We rejoiced, cried and waited anxiously to see Dad in his recovery room. A head-spinning three days of fear, anxiety, and constant prayer had ended with hope. We were hopeful.

The next day, we met Dr. Jay-Jiguang Zhu, Dad’s new neuro-oncologist. He patiently and kindly explained Dad’s cancer to my mom, dad and me and that he was going to aggressively go after it.

As my dad expressed concerns about how chemo treatment would affect his ability to work, Dr. Zhu instructed my dad that he had a new, more difficult job ahead of him – tackling any stray cancer cells left in his brain. “Jim, this is your job for the next 14 months. We are going to seek out the enemy, and we are going to destroy him,” Dr. Zhu said. “Your first hospital stay and treatment will begin next week. We are not going to waste any time.”

(Left): Dr. Zhu with my dad after participating in Houston’s 2018 Run for the Rose, the annual race that supports research, new drug development and clinical trials for patients with brain cancer; (Right): My dad walking in the Survivor Stroll, where all participating brain cancer survivors lead the runners with a short walk to start the race.

Dad’s first round of chemo was a hard, sleepless five days as his body began to adjust to his new normal and the effort it took to fight the cancer. But he was strong, and my mom was strong, and from the beginning Dr. Zhu instilled the confidence in both of them that, together, they could fight this.

Throughout the rest of the year, Dad continued his monthly week-long treatments, his clinic appointments and his MRIs. He received personal phone calls from Dr. Zhu, follow-ups from Dr. Tandon, and incredible care from all the nurses at Memorial Hermann. One of the most difficult times in our lives was made a bit easier because of these compassionate people and their attentiveness to Dad’s needs.


As the end of 2017 drew near, my brother, sister and I decided that we needed to close out the year better than we had started it. Our families gathered once again for New Year’s, just as we had the year before. We were fully aware that our year could have ended differently – it could have been the year we said goodbye to our dad – but it wasn’t, and we wanted to celebrate that. Little did we know, Dad had something special planned for the occasion.

After dinner, all 16 of us gathered in my parents’ living room. Dad stood in the center. Through tears, he choked out words that he and my mom had kept a secret from us since Dec. 21 – news that Dr. Zhu had shared with him at his most recent chemo treatment.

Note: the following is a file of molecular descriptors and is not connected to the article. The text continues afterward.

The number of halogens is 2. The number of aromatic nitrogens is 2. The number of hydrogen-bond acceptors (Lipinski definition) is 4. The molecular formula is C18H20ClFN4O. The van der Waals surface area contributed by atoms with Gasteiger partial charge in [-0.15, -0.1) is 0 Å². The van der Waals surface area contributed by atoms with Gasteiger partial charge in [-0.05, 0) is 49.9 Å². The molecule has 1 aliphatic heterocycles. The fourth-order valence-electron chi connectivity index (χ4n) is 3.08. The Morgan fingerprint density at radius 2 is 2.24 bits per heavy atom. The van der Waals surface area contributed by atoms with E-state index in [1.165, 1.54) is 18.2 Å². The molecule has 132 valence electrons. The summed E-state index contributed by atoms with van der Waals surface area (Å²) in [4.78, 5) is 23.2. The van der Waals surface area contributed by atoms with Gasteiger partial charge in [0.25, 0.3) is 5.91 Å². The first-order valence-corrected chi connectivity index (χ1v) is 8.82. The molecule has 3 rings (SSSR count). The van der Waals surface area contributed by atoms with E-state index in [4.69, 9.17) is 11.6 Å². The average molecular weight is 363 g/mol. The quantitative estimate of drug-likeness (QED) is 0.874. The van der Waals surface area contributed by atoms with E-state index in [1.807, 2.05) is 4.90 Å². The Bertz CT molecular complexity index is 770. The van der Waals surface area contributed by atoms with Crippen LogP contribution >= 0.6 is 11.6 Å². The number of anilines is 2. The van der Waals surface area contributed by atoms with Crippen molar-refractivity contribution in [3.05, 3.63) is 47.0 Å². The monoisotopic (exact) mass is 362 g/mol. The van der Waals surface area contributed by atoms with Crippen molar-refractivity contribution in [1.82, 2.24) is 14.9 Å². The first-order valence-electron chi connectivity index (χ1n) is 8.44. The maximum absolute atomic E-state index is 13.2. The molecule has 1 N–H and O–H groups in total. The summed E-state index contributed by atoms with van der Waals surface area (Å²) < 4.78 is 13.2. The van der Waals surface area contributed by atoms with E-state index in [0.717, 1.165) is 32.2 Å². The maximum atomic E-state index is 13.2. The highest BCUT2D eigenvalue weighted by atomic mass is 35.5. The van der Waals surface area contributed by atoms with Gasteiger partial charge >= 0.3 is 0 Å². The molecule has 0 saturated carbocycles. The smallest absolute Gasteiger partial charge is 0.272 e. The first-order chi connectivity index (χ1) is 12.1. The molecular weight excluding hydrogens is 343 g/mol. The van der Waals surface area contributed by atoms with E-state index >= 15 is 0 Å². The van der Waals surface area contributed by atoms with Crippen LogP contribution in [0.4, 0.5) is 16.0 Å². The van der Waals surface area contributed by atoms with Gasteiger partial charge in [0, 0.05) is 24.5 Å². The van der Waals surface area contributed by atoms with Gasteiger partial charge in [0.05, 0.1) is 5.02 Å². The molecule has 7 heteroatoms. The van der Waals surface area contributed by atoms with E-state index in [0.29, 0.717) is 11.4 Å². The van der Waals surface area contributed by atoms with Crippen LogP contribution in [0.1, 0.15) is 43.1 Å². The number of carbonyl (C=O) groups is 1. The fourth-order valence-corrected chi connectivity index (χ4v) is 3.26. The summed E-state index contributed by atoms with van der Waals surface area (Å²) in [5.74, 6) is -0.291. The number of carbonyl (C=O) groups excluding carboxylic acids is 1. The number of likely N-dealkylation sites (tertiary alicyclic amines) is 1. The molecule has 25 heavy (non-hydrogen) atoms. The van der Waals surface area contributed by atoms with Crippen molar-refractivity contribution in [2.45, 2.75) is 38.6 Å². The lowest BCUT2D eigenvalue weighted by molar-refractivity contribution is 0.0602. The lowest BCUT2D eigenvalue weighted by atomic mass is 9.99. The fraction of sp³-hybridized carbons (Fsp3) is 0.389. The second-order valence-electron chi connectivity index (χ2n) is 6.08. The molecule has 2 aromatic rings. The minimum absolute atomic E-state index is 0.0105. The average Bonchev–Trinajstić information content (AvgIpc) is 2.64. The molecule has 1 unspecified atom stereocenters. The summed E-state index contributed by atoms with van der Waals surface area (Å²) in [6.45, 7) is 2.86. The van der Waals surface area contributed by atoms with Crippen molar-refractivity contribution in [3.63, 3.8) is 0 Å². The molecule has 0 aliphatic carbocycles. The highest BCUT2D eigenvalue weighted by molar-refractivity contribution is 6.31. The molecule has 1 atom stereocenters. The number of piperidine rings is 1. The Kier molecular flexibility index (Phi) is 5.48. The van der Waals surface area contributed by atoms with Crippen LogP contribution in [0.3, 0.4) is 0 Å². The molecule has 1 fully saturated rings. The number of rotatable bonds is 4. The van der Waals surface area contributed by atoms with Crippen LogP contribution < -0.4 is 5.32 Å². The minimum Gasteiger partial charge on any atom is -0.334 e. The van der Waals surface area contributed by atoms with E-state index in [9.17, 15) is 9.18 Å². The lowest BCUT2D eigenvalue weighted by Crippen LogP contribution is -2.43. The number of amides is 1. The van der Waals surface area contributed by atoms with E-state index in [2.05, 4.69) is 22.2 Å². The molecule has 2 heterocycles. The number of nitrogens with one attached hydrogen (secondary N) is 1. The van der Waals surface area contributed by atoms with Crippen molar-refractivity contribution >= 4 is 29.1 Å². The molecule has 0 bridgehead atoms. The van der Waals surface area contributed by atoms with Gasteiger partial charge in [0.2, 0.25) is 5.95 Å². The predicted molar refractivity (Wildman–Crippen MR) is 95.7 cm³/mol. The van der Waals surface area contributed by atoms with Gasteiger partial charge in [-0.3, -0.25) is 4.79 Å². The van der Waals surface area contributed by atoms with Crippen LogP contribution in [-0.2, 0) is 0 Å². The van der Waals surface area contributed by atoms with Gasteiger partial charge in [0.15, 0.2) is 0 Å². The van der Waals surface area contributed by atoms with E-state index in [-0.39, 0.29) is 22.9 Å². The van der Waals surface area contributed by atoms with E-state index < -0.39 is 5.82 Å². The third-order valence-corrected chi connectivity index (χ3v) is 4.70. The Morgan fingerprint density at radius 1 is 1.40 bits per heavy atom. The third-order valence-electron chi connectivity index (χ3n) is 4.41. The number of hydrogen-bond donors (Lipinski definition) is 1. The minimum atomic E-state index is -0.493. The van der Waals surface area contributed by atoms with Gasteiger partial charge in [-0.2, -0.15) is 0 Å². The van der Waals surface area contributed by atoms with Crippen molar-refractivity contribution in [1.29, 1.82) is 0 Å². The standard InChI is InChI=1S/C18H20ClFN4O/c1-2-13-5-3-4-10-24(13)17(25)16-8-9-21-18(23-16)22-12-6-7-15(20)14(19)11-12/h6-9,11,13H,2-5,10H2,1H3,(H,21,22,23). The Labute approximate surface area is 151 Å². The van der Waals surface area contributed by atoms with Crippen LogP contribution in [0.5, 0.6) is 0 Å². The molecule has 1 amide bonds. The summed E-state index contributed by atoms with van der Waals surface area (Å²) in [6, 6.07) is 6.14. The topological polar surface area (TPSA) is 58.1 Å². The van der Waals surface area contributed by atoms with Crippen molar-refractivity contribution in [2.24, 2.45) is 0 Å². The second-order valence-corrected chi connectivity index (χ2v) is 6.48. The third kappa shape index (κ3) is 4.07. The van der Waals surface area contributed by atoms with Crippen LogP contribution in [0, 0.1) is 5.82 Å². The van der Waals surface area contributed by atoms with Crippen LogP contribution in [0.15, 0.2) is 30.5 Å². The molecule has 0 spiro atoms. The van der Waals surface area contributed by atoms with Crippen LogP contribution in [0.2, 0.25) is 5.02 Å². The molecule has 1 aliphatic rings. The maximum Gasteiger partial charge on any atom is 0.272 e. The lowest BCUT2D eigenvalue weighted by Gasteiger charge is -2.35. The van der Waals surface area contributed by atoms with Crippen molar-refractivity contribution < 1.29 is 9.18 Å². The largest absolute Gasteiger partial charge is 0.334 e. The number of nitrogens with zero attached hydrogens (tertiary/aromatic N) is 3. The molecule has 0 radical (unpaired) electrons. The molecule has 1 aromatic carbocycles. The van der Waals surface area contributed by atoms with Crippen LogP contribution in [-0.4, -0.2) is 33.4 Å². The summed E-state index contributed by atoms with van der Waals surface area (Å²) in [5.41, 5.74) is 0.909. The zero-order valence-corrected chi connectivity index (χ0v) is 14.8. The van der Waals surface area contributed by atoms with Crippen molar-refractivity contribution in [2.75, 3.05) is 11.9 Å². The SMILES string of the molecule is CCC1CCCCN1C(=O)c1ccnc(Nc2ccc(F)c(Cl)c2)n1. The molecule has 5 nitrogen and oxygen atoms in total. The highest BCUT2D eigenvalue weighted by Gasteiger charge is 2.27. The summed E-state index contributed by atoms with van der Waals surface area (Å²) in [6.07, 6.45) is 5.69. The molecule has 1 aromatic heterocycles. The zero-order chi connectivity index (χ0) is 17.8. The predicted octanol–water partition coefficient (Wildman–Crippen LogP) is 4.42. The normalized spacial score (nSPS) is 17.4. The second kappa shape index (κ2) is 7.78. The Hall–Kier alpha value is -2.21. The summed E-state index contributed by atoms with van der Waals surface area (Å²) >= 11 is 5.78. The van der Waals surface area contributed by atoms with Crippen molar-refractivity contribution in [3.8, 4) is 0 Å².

“I have a new diagnosis: I am in complete response and no longer need treatments.”

Silence. What did he say? What does that mean? Then the sobs and the hugs rippled around the room as the reality of the news sunk in. He is a survivor. Our dad is a cancer survivor!

“Take that cancer!” yelled my 12-year-old nephew, Luke, causing the room to erupt in laughter and celebration.

(Left): My mom and dad celebrating their 45th wedding anniversary in the spring of 2018; (Right): My dad holding his newborn eighth grandchild and my brother’s firstborn, James Beckett, who was born in the winter of 2017 and named after his dad, Jamie (James), who was named after our dad, Jim (James).

My mom passed out tiny bronze bells to each of us in the room. The bells were engraved with the year “2017.” My dad held a similar, but larger version. Together with tears of joy, we rang those bells, just as Dad had done at the Cancer Center at Memorial Hermann two weeks prior, with my mom and several members of his care team by his side to celebrate the news he had waited so long to hear. A chorus of bells filled the room as we said goodbye to 2017, goodbye to cancer, and hello to a new year full of promise.



As I reflect on this Father’s Day, I have so much to be thankful for. I’m thankful to God who had His healing hand over this whole ordeal and continued to provide the right people at the right time. I’m thankful for my dad’s health and that brain cancer is a thing of the past. I’m thankful for the team at Memorial Hermann who helped save his life and took such excellent care of him. I’m thankful for hunting, fishing, running, and traveling – all the things my dad loves to do and is now able to enjoy once again. I’m thankful for the 45 years of marriage my parents just celebrated this spring and for the loving support my dad receives every day from my mother, who is a pillar of strength. I’m thankful for the time that my three children – and my five nieces and nephews – get to spend with their loving, adoring grandfather. But most of all, and quite simply, I’m thankful for him.

To my dad, and all the amazing dads out there, happy Father’s Day! Today, and every day, we are so thankful for you.

What a difference a year makes: the whole family together again, with one one-month-old addition, for New Year’s Eve 2017 – the day Dad shared the news that he was in “complete response.”


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Ali Vise